0
We're unable to sign you in at this time. Please try again in a few minutes.
Retry
We were able to sign you in, but your subscription(s) could not be found. Please try again in a few minutes.
Retry
There may be a problem with your account. Please contact the AMA Service Center to resolve this issue.
Contact the AMA Service Center:
Telephone: 1 (800) 262-2350 or 1 (312) 670-7827  *   Email: subscriptions@jamanetwork.com
Error Message ......
Review |

Estrogen Therapy in Postmenopausal Women:  Effects on Cognitive Function and Dementia

Kristine Yaffe, MD; George Sawaya, MD; Ivan Lieberburg, PhD, MD; Deborah Grady, MD, MPH
JAMA. 1998;279(9):688-695. doi:10.1001/jama.279.9.688.
Text Size: A A A
Published online

Context.— Several studies have suggested that estrogen replacement therapy in postmenopausal women improves cognition, prevents development of dementia, and improves the severity of dementia, while other studies have not found a benefit of estrogen use.

Objective.— To determine whether postmenopausal estrogen therapy improves cognition, prevents development of dementia, or improves dementia severity.

Data Sources.— We performed a literature search of studies published from January 1966 through June 1997, using MEDLINE, manually searched bibliographies of articles identified, and consulted experts.

Study Selection.— Studies that evaluated biological mechanisms of estrogen's effect on the central nervous system and studies that addressed the effect of estrogen on cognitive function or on dementia.

Data Extraction.— We reviewed studies for methods, sources of bias, and outcomes and performed a meta-analysis of the 10 studies of postmenopausal estrogen use and risk of dementia using standard meta-analytic methods.

Data Synthesis.— Biochemical and neurophysiologic studies suggest several mechanisms by which estrogen may affect cognition: promotion of cholinergic and serotonergic activity in specific brain regions, maintenance of neural circuitry, favorable lipoprotein alterations, and prevention of cerebral ischemia. Five observational studies and 8 trials have addressed the effect of estrogen on cognitive function in nondemented postmenopausal women. Cognition seems to improve in perimenopausal women, possibly because menopausal symptoms improve, but there is no clear benefit in asymptomatic women. Ten observational studies have measured the effect of postmenopausal estrogen use on risk of developing dementia. Meta-analysis of these studies suggests a 29% decreased risk of developing dementia among estrogen users, but the findings of the studies are heterogeneous. Four trials of estrogen therapy in women with Alzheimer disease have been conducted and have had primarily positive results, but most have been small, of short duration, nonrandomized, and uncontrolled.

Conclusions.— There are plausible biological mechanisms by which estrogen might lead to improved cognition, reduced risk for dementia, or improvement in the severity of dementia. Studies conducted in women, however, have substantial methodologic problems and have produced conflicting results. Large placebo-controlled trials are required to address estrogen's role in prevention and treatment of Alzheimer disease and other dementias. Given the known risks of estrogen therapy, we do not recommend estrogen for the prevention or treatment of Alzheimer disease or other dementias until adequate trials have been completed.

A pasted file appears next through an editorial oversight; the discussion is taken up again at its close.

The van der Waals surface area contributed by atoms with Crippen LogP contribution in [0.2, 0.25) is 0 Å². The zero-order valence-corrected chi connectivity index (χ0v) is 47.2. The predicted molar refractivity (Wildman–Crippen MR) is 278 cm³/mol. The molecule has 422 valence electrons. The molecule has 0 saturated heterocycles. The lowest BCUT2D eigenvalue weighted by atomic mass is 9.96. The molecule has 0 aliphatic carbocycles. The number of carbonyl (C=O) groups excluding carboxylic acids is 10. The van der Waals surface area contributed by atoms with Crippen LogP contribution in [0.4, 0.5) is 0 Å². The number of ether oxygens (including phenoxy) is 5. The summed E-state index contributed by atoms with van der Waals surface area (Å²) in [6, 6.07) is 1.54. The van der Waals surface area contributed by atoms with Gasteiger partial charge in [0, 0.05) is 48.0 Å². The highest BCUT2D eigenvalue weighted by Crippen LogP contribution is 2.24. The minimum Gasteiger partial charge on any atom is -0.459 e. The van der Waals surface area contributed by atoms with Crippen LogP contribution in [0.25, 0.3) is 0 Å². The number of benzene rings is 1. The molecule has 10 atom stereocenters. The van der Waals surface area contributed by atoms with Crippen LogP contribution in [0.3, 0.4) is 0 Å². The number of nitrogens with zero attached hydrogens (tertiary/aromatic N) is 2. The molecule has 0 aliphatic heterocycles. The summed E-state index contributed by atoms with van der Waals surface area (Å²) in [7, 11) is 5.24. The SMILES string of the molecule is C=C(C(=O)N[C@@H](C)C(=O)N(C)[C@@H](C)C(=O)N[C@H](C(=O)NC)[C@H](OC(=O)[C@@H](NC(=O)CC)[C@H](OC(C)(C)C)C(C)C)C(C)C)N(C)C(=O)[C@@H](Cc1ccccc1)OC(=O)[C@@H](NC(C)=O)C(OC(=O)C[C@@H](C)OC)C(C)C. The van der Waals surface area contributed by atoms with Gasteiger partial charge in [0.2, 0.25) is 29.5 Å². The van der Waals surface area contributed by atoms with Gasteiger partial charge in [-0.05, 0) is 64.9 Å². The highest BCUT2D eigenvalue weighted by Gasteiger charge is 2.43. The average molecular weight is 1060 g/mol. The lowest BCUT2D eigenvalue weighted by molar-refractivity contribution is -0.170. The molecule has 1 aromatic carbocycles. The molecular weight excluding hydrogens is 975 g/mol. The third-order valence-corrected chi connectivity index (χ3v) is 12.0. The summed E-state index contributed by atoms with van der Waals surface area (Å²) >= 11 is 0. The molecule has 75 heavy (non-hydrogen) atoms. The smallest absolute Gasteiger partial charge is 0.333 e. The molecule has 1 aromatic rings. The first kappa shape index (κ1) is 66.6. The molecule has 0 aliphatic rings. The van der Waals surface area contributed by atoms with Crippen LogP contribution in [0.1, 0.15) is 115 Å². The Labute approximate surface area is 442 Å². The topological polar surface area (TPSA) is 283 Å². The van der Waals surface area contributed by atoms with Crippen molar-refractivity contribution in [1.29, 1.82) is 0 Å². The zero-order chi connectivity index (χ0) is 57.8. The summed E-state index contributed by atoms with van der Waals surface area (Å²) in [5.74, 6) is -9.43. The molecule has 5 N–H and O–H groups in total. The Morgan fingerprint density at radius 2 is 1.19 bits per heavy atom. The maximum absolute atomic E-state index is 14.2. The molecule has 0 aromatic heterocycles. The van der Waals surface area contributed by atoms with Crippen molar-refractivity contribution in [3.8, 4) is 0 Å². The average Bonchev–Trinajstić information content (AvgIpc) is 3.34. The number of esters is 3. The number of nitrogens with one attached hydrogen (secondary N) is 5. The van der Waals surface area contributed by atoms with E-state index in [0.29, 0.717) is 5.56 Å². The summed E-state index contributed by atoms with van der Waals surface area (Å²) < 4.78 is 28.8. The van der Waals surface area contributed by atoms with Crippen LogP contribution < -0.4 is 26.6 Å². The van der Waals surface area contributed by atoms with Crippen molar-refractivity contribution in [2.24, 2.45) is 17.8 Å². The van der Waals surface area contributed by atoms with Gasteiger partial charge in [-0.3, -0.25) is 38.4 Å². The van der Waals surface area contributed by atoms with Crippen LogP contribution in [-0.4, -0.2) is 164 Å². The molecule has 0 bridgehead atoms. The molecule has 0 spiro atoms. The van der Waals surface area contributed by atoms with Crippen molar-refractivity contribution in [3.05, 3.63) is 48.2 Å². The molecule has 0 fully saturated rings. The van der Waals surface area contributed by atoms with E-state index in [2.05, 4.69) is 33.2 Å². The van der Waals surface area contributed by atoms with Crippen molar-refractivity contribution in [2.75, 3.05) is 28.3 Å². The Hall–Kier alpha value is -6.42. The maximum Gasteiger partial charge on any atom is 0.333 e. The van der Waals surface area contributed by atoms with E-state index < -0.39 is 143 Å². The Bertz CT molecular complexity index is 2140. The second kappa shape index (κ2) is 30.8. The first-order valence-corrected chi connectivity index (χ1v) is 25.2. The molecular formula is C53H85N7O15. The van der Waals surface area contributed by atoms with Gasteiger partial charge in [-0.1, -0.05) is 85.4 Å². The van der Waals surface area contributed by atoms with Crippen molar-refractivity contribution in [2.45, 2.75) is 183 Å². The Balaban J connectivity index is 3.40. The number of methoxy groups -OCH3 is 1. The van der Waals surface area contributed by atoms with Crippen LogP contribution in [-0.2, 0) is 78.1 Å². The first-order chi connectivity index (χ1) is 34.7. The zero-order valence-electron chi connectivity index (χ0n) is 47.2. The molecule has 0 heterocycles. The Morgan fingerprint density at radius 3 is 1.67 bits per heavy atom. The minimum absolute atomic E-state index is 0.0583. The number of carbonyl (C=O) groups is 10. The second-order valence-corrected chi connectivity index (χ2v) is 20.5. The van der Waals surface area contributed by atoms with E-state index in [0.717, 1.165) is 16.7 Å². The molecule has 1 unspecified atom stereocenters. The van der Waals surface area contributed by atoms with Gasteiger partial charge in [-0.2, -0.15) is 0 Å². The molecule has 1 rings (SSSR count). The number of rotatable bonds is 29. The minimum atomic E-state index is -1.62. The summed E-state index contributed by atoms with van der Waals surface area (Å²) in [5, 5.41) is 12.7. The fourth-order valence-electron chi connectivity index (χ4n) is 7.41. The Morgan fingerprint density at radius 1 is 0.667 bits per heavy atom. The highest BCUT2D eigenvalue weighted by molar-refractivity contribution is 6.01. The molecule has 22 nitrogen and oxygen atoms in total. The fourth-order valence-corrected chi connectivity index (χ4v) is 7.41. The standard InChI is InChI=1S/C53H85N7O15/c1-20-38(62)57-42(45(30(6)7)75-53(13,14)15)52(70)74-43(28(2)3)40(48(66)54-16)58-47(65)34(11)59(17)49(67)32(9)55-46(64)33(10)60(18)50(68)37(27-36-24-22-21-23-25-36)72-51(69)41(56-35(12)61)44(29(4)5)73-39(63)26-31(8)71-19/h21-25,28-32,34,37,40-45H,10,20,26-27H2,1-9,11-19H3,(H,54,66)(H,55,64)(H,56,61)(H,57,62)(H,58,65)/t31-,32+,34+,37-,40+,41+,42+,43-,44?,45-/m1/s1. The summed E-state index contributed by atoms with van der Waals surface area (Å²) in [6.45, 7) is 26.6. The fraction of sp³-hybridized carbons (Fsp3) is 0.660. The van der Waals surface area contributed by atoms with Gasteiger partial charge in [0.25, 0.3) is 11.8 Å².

Figures in this Article

Sign in

Purchase Options

• Buy this article
• Subscribe to the journal
• Rent this article ?

Figures

Graphic Jump Location
Odds ratios (circles) and 95% confidence intervals (horizontal lines) from studies of the risk of developing Alzheimer dementia (by any diagnostic criteria) in women receiving estrogens.

Tables

References

CME
Also Meets CME requirements for:
Browse CME for all U.S. States
Accreditation Information
The American Medical Association is accredited by the Accreditation Council for Continuing Medical Education to provide continuing medical education for physicians. The AMA designates this journal-based CME activity for a maximum of 1 AMA PRA Category 1 CreditTM per course. Physicians should claim only the credit commensurate with the extent of their participation in the activity. Physicians who complete the CME course and score at least 80% correct on the quiz are eligible for AMA PRA Category 1 CreditTM.
Note: You must get at least of the answers correct to pass this quiz.
Please click the checkbox indicating that you have read the full article in order to submit your answers.
Your answers have been saved for later.
You have not filled in all the answers to complete this quiz
The following questions were not answered:
Sorry, you have unsuccessfully completed this CME quiz with a score of
The following questions were not answered correctly:
Commitment to Change (optional):
Indicate what change(s) you will implement in your practice, if any, based on this CME course.
Your quiz results:
The filled radio buttons indicate your responses. The preferred responses are highlighted
For CME Course: A Proposed Model for Initial Assessment and Management of Acute Heart Failure Syndromes
Indicate what changes(s) you will implement in your practice, if any, based on this CME course.

Multimedia

Some tools below are only available to our subscribers or users with an online account.

2,573 Views
614 Citations

Sign in

Purchase Options

• Buy this article
• Subscribe to the journal
• Rent this article ?

Related Content

Customize your page view by dragging & repositioning the boxes below.

Articles Related By Topic
Related Collections
Jobs
JAMAevidence.com

The Rational Clinical Examination: Evidence-Based Clinical Diagnosis
Quick Reference

The Rational Clinical Examination: Evidence-Based Clinical Diagnosis
Quick Reference

×
brightcove.createExperiences();